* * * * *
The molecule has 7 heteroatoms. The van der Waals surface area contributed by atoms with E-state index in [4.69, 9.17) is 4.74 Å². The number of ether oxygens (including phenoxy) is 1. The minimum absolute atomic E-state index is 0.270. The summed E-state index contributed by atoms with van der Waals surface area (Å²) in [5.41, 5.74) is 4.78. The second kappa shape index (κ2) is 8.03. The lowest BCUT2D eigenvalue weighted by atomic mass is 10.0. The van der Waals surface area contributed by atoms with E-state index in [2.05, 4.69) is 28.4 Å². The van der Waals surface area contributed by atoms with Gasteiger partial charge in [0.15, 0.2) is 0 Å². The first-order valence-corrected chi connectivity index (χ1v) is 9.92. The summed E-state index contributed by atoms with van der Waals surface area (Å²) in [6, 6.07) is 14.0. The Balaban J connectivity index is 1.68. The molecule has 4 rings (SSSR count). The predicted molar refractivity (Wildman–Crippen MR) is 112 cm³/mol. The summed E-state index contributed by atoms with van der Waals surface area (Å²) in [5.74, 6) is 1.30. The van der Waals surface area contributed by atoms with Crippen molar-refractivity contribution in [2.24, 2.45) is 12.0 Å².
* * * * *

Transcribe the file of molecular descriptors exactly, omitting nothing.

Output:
The molecule has 7 heteroatoms. The van der Waals surface area contributed by atoms with E-state index in [4.69, 9.17) is 4.74 Å². The number of ether oxygens (including phenoxy) is 1. The minimum absolute atomic E-state index is 0.270. The summed E-state index contributed by atoms with van der Waals surface area (Å²) in [5.41, 5.74) is 4.78. The second kappa shape index (κ2) is 8.03. The lowest BCUT2D eigenvalue weighted by atomic mass is 10.0. The van der Waals surface area contributed by atoms with E-state index in [2.05, 4.69) is 28.4 Å². The van der Waals surface area contributed by atoms with Gasteiger partial charge in [0.15, 0.2) is 0 Å². The first-order valence-corrected chi connectivity index (χ1v) is 9.92. The summed E-state index contributed by atoms with van der Waals surface area (Å²) in [6, 6.07) is 14.0. The Balaban J connectivity index is 1.68. The molecule has 4 rings (SSSR count). The predicted molar refractivity (Wildman–Crippen MR) is 112 cm³/mol. The summed E-state index contributed by atoms with van der Waals surface area (Å²) in [5.74, 6) is 1.30. The van der Waals surface area contributed by atoms with Crippen molar-refractivity contribution in [2.24, 2.45) is 12.0 Å².